SCOTLAND’S biggest teaching union has been accused of racism after encouraging a teacher not to take action against her employer.
Kamaljit Kaur went to the Educational Institute of Scotland (EIS) with a complaint that fellow teachers were victimising her because of her Indian origins.
The 48-year-old claims an EIS official tried to get her to drop plans to take Edinburgh Council to an employment tribunal.
Mrs Kaur, who worked as an English as an Additional Language teacher at a city primary, claims the EIS would not have given that advice to a white teacher.
The former teacher at Sciennes Primary is taking the EIS – which represents 50,000 teachers – and three employees to an employment tribunal claiming race discrimination.
Mrs Kaur said the problems began in 2005 when she raised concerns about a Muslim pupil being bullied.
She alleges that following the incident she was exposed to a “hostile working environment” and that she was discriminated against as she tried to progress in her career.
Mrs Kaur told the tribunal this week that she went to EIS official Colin McKay for support.
She said Mr McKay became difficult to get hold of and that he offered her “poor” advice.
“He [Colin McKay] rang me up saying that for mediation to be successful I needed to drop the [Employment Tribunal complaint] and I remember him talking about costs as well and I believe this was poor advice,” she said.
“I also raised an act of race discrimination because they were standing me up to fail. There was no way that the mediation was going to work, instead he was wanting me to drop the [Employment Tribunal complaint] which was in my best interests.”
When she was asked by Employment Judge Rosie Sorell why she thought this meant she was being discriminated against because of her race Mrs Kaur replied: “Because I feel that he wouldn’t have asked anyone else to do that. He was meant to be giving me legal advice to help and support me.”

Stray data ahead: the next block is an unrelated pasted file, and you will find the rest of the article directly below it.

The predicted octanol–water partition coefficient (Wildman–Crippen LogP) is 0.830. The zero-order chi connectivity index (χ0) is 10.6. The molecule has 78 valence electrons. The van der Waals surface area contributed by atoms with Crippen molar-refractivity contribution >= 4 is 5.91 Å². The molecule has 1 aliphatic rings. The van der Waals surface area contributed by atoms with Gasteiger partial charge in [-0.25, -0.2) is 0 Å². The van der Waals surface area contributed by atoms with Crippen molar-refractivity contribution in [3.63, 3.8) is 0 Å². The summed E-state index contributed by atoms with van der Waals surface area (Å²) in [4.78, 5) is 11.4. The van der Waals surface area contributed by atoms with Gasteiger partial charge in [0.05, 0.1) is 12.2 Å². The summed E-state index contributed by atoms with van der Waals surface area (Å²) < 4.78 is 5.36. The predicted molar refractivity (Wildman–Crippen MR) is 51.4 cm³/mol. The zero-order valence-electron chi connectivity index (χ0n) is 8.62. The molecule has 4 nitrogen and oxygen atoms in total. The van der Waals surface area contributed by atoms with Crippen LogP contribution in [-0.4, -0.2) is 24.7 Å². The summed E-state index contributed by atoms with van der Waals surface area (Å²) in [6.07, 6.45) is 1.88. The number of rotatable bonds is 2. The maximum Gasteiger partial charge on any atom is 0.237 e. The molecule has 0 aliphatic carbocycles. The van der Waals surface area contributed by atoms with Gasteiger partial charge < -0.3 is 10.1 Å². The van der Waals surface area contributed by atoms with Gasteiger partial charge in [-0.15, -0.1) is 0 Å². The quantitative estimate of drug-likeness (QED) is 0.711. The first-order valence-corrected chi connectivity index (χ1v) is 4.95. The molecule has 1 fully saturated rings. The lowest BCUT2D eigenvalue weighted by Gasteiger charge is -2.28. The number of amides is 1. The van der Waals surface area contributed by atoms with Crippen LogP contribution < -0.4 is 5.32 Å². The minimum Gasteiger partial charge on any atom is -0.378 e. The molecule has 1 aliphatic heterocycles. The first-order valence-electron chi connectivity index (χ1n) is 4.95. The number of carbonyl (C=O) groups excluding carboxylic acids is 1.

Instead, she claimed, the advice was “going to disadvantage” her.
She added: “Would he have advised any EIS member to drop their [Employment Tribunal complaint]? He said it more than once and on quite a number of occasions to drop the [complaint] which would have been to my detriment. Would he have said that to anyone else?”
Mrs Kaur has also accused two other EIS officials, David McGinty and Andrew Morrice, of discriminating against her because of her race.
Mrs Kaur, who was born in Britain and is a UK citizen, is already in the middle of a separate employment tribunal against Edinburgh Council which involves 61 allegations against 15 employees, including race discrimination.
In both cases she is represented by her husband, Dr Prim Singh.
Dr Singh, a scientist who worked on the Dolly the Sheep project, recently re-launched his own race discrimination claim against the world-famous Roslin Institute.
Dr Prim Singh won a claim of unfair dismissal against the Lothians-based organisation five years ago but his discrimination allegations were rejected.
Now the 45-year-old has gone to the Court of Session to try to persuade Scotland’s top judges that the employment tribunal made a mistake.
If he succeeds, Indian-born Singh will start new legal proceedings against Roslin, which made headlines when it cloned Dolly.
The hearing against the EIS continues.